What’s the solution? In this case, we could update the structure of our HTTP Cookie to match what CloudFront will transform it to. This would work just fine. We could also store our metadata in something other than the Cookie header. Either approach is OK.

http-get {

    set uri "/s/ref=nb_sb_noss_1/167-3294888-0262949/field-keywords=books";

    client {

        header "Accept" "*/*";

        metadata {
            base64;
            prepend "session-token=";
            append "csm-hit=s-24KU11BB82RZSYGJ3BDK|1419899012996";
            append "; skin=noskin";
            header "Cookie";
        }
    }

Note: This metadata block will fail a c2lint check because of the space between ; and skin=noskin. c2lint’s advice is sound, but risk averse. Here, the space is necessary to match what we will receive after passing an HTTP transaction through CloudFront.

This blog post focuses on CloudFront because I’ve answered questions about this circumstance in the past. Profile assumptions can fail for other reasons. For example, if you change a profile mid-engagement, expect to see issues like this one. If your HTTP communication fails, due to broken profile assumptions, these steps can help you diagnose the issue and correct your profile.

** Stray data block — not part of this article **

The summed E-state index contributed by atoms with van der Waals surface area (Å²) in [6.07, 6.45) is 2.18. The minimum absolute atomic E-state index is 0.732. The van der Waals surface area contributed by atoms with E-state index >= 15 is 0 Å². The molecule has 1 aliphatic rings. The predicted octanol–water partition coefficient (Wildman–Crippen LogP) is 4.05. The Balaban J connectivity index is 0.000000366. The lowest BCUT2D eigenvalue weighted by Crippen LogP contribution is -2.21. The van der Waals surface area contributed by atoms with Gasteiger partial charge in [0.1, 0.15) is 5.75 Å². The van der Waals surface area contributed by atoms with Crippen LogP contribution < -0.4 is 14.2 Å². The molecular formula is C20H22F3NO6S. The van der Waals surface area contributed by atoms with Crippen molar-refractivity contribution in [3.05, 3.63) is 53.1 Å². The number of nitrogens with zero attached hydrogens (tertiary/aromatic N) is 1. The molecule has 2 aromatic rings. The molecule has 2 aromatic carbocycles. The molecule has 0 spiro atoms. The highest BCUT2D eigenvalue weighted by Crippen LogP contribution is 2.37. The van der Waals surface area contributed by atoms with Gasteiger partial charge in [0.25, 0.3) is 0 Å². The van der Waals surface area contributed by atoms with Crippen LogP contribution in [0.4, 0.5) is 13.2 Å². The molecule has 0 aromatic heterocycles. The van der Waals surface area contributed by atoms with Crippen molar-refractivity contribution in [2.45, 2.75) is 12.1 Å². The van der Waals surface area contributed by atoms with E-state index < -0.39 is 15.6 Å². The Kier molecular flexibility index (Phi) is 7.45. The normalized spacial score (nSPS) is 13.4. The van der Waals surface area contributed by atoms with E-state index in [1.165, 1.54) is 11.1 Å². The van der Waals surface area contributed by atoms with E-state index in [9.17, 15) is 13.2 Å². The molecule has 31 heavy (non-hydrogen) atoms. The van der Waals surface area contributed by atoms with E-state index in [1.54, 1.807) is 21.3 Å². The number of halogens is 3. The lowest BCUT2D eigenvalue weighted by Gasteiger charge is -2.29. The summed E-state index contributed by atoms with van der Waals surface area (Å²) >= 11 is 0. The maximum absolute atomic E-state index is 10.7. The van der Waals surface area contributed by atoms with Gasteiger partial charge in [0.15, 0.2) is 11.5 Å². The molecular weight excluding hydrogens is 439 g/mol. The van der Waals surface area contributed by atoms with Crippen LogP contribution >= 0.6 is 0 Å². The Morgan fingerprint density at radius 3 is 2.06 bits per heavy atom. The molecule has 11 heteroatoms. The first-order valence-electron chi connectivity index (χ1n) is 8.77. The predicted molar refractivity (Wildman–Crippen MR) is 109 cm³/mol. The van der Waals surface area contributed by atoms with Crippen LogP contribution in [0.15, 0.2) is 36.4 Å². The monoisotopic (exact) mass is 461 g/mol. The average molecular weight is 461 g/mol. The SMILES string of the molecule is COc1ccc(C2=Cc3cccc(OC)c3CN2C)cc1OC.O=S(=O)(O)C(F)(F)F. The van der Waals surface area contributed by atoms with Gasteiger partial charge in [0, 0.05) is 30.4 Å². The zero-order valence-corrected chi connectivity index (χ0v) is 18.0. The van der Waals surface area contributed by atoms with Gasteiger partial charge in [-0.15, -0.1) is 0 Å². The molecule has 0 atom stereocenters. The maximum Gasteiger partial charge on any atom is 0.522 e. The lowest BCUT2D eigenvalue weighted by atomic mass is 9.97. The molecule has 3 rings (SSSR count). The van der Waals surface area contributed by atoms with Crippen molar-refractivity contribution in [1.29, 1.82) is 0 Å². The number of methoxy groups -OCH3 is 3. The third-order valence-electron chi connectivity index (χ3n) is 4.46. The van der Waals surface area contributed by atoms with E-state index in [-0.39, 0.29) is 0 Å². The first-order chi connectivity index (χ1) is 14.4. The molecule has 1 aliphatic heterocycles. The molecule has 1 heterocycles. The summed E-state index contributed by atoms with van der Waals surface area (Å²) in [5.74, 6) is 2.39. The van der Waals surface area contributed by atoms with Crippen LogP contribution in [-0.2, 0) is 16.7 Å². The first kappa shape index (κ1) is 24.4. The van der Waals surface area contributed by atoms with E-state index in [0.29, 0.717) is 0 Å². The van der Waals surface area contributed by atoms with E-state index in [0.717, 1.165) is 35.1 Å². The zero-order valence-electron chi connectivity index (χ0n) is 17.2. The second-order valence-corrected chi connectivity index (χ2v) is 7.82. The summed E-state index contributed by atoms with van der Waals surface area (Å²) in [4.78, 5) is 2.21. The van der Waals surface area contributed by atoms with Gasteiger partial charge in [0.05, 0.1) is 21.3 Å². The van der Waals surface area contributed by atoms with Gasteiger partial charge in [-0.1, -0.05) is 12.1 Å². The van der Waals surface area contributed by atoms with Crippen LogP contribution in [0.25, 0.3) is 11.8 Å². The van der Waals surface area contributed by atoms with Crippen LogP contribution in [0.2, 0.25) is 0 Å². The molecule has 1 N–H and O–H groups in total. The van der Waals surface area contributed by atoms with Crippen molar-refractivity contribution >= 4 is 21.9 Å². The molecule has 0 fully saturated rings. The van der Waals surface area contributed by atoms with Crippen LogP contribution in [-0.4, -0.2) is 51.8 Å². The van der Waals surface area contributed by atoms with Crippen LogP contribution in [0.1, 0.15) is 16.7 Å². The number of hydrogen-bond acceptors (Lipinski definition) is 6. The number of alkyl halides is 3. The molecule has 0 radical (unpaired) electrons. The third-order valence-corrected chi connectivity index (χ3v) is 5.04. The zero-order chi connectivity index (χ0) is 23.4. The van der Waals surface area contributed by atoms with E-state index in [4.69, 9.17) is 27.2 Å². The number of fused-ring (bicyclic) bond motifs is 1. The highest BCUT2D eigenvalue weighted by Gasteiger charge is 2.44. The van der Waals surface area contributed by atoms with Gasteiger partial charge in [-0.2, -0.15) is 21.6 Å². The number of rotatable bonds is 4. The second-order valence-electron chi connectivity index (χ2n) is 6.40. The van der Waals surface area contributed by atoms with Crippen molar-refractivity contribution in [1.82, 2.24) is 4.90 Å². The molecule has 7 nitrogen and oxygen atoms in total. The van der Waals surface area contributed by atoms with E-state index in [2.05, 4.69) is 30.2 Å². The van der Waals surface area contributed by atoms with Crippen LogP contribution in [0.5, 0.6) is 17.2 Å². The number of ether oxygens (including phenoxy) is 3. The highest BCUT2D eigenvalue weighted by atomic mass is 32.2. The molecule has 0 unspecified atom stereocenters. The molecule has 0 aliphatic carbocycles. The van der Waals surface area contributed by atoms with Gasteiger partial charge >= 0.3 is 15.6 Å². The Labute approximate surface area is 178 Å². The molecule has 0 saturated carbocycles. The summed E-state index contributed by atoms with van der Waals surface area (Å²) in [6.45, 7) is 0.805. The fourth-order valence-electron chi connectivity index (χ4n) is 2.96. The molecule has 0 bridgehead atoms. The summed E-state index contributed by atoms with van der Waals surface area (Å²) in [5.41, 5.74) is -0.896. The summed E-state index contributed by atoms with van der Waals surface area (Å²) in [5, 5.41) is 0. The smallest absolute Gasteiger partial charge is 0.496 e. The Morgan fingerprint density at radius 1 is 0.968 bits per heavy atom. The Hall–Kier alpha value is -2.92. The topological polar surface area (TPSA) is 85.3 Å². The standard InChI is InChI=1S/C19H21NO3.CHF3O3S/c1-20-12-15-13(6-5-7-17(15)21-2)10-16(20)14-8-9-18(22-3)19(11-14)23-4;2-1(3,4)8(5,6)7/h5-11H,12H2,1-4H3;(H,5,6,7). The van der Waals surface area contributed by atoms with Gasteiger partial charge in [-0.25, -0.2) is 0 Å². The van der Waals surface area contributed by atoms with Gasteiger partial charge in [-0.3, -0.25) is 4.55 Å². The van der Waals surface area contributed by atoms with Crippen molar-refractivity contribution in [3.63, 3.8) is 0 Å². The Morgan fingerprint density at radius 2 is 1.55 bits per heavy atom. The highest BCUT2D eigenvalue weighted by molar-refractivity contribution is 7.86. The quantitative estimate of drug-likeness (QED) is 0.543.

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PowerShell Shellcode Injection on Win 10 (v1803)

May 24, 2018

Cobalt Strike’s process to inject shellcode, via PowerShell, does not work with the latest Windows 10 update (v1803). While it’s possible to work without this capability, a lot of CS automation uses PowerShell.

I’ve pushed an out-of-band update to Cobalt Strike 3.11 with a fix for this issue.

What happened?

The PowerShell shellcode injection scripts in Cobalt Strike use PowerShell internal methods that map directly to GetProcAddress and GetModuleHandle. The latest PowerShell build (included with the latest Windows 10) includes a second GetProcAddress mapping. This made my ask for GetProcAddress ambiguous. The fix? Refresh the PowerShell scripts to ask for a GetProcAddress binding with a specific signature.

Get the latest…

Use the built-in update program to get the latest. This out-of-band update includes a few other fixes and improvements as well. Check out the release notes for the full list.

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Fighting the Toolset

April 23, 2018

What happens when your advantages become a disadvantage? That’s the theme of Fighting the Toolset. This lecture discusses Offensive PowerShell, staging, memory-injected DLLs, and remote process injection as technologies that deliver(ed) a universal advantage to attackers.  Today, that’s not always the case. In some contexts, these technologies are the tell that gives you away. In other contexts, they continue to deliver as advertised. This lecture is all about how to adapt when your advantages are your weakness.

 

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Cobalt Strike 3.11 – The snake that eats its tail

April 9, 2018